My roommate and I decided to check out The Jones this weekend to see how they support the locavore lifestyle. On their website they mention their dedication to supporting the local community by purchasing from local family farms and promoting a farm-to-table philosophy of eating. Their clear vocalization of their commitment to the community flows seamlessly with the whole idea of being a locavore. Their menu restates their commitment to local farmers and acts as a subtle reminder that their restaurant focuses on feeding their customers fresh food.

“The biggest benefit is definitely the quality of the food,” said Michael Wolford, the kitchen manager. “You don’t have to worry about who has touched the food or how long it has been frozen. You can actually go and look at the chicken you’re going to be eating.”

The Jones has been a locally sourced restaurant since its beginning, and it has developed long-term relationships with local farms. Cowlick Farms supplies chickens, the beef comes from Full Circle Farm, and produce is purchased from many different places including Siembra Farms.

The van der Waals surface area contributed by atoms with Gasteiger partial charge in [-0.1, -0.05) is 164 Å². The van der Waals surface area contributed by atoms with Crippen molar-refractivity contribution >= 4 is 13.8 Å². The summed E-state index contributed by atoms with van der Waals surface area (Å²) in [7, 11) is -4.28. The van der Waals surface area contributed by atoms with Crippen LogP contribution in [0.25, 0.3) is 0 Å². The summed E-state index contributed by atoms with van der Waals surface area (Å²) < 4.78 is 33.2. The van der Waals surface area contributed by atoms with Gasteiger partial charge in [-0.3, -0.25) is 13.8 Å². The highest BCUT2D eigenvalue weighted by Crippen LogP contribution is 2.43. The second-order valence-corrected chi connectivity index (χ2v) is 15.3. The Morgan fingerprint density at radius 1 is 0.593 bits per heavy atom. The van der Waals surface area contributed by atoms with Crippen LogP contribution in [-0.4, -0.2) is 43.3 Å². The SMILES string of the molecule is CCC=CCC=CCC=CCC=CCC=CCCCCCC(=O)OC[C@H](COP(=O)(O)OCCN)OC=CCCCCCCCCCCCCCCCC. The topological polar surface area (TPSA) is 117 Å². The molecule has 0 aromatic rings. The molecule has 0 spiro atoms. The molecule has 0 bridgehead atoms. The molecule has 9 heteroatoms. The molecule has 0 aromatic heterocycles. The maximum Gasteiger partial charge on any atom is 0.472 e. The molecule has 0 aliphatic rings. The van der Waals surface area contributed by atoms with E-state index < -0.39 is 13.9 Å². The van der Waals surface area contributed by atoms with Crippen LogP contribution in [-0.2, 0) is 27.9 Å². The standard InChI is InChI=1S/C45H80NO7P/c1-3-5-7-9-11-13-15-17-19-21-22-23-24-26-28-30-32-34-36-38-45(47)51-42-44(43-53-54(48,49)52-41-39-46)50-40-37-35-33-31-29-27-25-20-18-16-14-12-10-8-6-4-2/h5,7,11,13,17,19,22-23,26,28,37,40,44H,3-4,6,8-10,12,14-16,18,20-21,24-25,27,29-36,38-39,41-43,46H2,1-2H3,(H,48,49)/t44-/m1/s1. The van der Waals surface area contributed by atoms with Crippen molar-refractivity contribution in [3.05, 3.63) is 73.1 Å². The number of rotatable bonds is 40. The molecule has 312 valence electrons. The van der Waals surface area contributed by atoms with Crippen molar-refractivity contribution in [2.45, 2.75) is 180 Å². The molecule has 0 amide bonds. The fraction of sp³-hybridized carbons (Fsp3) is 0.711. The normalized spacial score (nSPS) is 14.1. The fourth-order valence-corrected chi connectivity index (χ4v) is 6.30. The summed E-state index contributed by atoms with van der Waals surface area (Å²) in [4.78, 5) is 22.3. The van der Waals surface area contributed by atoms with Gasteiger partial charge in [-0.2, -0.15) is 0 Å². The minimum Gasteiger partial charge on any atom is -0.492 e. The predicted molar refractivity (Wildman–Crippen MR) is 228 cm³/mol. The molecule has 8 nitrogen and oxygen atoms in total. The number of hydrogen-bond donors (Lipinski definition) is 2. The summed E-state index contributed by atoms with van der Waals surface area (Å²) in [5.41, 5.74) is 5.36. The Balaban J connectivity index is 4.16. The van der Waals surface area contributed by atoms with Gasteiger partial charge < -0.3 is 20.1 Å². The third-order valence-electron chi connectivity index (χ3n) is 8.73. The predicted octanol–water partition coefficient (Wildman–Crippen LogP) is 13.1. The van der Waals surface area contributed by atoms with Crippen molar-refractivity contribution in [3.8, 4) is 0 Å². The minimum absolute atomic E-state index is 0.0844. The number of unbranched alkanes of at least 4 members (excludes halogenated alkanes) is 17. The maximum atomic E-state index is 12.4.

“We want to give back to the community. We keep it local to support the Mom and Pop shops and just help everybody out when we can,” Wolford said.

The Jones is at 203 SW Second Ave. and is open every day.

Finding places that support the locavore lifestyle like The Jones does shows how feasible it is to eat locally, especially in a city like Gainesville. Make a conscious effort to look around your neighborhood for food sources, and you will be rewarded with food that nourishes your body and your community.


Kimberly Menezes, a sophomore at UF, smiles as she walks into The Jones for lunch. “I know this is super cliché, but the food here just tastes so fresh,” Menezes said. “I wake up craving their zucchini fries sometimes.”